McIlroy puts Olympics decision on hold ahead of bid to win $10m bumper bonus at FedEx Cup
21:32 GMT, 19 September 2012
Nine days on from the interview that caused a firestorm of protest back home and comment around the world, Rory McIlroy got the chance to offer his take on Wednesday.
Contrite might be the word for it. The Northern Irishman, brought up to respect the creed that honesty is the best policy, has learned the hard way that honesty doesn’t always pay.
In an interview with Sportsmail, McIlroy said that he felt ‘more British than Irish.’
Having his say: Rory McIlroy caused a storm after saying he felt more British than Irish
A lot of reasoned voices had no problem with a man expressing an opinion. The xenophobe nutters who accused him of betrayal didn’t cause any lost sleep.
But it was the sense of hurt among from the thoughtful Irish masses, who have followed his progress from way back and enjoyed his rise to become one of the world’s best sportsmen, that this inherently decent 23 year old felt bad about.
‘Over the past week it has really hit home just how important my success is for a lot of people and what it means to them,’ he said.
‘I’ve had support from all sides, from people who call themselves Irish, from Northern Irish, to the whole of the UK, to people in America, and it would be terrible for me to segregate myself from one of those groups that support me so much.
‘It’s four years away before I have to decide about the Olympics, and after everything that happened last week, it definitely makes me reconsider my position and reconsider a lot of things.’
Does that mean he might play for Ireland, after all, in Rio As McIlroy said, let’s leave that one for four years and just celebrate Rory the golfer.
Shelving it: McIlroy says he will decide who to represent at the 2016 Olympics in the future
Here he is at the start of another momentous fortnight. Next week he will be a ‘marked man,’ in Jim Furyk’s words, at the Ryder Cup.
But first up is the chance to obtain another landmark in his wonderful year and claim the $10 million bonus that goes to the winner of the FedEx Cup.
This morning’s first round of the Tour Championship sees him, as so often during this four tournament race, play alongside the man he has usurped as the figurehead, Tiger Woods.
‘Morning, intimidator,’ said Tiger to Rory on the practice ground, a broad smile on his face.
This was Woods referencing some ludicrous remarks made by Greg Norman, in which he said that Woods was now feeling intimidated by McIlroy.
‘How can I intimidate Tiger’ said Rory. ‘The guy has got 75 US Tour wins and 14 majors, he’s the biggest thing to ever happen in our sport.
'How could some little 23 year old from Northern Ireland with a few wins intimidate him It’s just not possible. I don’t know where Greg got it from but it is not true.’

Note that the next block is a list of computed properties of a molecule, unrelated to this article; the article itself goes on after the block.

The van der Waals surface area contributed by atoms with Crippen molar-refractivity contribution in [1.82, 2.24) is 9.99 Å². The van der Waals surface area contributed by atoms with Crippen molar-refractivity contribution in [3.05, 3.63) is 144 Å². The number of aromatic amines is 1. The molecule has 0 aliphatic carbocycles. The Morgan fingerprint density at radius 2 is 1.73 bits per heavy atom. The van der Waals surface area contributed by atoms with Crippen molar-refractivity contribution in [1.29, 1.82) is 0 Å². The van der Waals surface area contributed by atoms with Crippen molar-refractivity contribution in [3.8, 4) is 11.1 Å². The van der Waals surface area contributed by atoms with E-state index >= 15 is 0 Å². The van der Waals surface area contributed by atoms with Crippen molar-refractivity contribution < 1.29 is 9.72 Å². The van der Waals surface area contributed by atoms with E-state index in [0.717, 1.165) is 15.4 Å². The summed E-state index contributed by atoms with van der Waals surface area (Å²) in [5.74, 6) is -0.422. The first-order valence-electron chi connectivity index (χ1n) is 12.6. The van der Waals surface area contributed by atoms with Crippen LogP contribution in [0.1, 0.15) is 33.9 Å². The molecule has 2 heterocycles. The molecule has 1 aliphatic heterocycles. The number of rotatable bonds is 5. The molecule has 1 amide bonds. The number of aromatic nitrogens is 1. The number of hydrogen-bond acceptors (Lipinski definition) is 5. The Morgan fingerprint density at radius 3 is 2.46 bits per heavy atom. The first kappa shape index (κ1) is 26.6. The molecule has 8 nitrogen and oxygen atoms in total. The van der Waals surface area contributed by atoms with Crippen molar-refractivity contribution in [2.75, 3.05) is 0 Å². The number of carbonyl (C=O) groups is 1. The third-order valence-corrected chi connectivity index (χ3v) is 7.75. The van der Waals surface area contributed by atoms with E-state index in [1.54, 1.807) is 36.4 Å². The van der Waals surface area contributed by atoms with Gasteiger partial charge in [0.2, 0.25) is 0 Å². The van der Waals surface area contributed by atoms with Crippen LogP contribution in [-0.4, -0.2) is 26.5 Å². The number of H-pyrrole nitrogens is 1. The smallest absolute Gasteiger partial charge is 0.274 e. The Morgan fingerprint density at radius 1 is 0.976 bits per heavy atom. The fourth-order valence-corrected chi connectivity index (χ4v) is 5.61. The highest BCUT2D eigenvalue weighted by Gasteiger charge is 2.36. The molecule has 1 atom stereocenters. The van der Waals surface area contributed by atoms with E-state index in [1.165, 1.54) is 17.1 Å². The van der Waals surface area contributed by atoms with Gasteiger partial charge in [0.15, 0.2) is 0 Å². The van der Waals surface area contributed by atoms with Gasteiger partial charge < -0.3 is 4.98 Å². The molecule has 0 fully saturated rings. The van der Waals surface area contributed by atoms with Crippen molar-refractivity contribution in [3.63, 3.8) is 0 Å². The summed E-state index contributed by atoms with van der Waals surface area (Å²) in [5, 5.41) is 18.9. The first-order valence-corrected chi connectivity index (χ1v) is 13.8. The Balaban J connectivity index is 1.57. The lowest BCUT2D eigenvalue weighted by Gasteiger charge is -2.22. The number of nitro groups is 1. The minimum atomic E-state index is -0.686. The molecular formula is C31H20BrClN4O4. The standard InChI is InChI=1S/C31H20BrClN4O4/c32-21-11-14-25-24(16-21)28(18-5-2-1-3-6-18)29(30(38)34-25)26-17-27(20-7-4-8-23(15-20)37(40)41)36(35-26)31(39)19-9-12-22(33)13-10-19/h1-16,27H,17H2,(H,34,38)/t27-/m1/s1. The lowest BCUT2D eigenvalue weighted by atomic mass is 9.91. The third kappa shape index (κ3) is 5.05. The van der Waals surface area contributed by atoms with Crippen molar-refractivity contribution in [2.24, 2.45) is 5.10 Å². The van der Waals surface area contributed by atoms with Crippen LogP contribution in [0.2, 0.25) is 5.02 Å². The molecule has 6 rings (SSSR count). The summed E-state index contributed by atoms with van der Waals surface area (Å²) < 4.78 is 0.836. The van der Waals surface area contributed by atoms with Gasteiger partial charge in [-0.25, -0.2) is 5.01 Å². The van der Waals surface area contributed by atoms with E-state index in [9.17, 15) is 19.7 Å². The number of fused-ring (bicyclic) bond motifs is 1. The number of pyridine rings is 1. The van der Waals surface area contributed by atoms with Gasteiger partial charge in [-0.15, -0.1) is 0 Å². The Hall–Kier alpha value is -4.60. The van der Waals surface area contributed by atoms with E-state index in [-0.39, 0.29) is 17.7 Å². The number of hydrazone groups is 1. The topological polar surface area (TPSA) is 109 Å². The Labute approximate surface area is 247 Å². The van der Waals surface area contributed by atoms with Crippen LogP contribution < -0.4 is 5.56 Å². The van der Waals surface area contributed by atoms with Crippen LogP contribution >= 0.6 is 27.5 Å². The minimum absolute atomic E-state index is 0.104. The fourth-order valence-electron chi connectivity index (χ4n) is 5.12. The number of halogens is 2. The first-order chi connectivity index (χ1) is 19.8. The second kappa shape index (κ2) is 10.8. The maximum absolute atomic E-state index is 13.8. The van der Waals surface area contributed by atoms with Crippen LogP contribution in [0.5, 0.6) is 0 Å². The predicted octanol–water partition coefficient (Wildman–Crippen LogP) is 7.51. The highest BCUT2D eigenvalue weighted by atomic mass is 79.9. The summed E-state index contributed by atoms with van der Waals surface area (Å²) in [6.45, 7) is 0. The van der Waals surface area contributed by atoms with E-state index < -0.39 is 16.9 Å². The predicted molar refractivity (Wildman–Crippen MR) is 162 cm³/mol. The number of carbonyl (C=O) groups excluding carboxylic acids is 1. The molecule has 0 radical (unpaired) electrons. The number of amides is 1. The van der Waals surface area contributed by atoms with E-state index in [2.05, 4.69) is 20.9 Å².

Woods’s response ‘It’s got to be Rory’s hair that does it,’ he said.
Intimidated McIlroy said there is no way he could faze the experienced Tiger Woods
There was a more steely-eyed look, mind, when he was asked about McIlroy saying he would love to meet Tiger on Sunday at the Ryder Cup.
‘That would be fun,’ commented Woods, and there was no smile this time.
McIlroy comes here following a week’s holiday in New York, where he spent time with the New York Knicks basketball team.
The connection between the two is the fitness coach they share, Steve McGregor. McIlroy got to train with them and recharge following a fabulous run that has seen him win three of his last four tournaments.
‘It has been a long stretch of golf since the Open so it was an important week off to get myself ready for not only this week but next week as well,’ he said.
Having led the FedEx race for so long, is there any danger of going to the Ryder Cup feeling flat if he does not win it
‘There could be a little adjustment period but once you enter the team room it doesn’t take much to get the juices flowing,’ he commented.
Looking forward: Woods said it would be 'fun' if the pair were to meet at the Ryder Cup
Back home it has been an awful week, with the sporting world in the province shocked by the desperately sad death of Ulster rugby star Nevin Spence in a tragic farm accident.
‘I knew Nevin and have been around him a lot,’ said McIlroy. ‘To think that we are not going to see him again on the rugby pitch.
'It has been the first time really for someone my age to pass away and it’s tough. I have spoken to a few of the guys back home and I know it has hit Ulster very hard.’
So to the day job, where Thursday’s opening round will be all about him and Tiger.
But don’t forget Lee Westwood. A victory here, and he too would have every chance of walking off with the mammoth prize.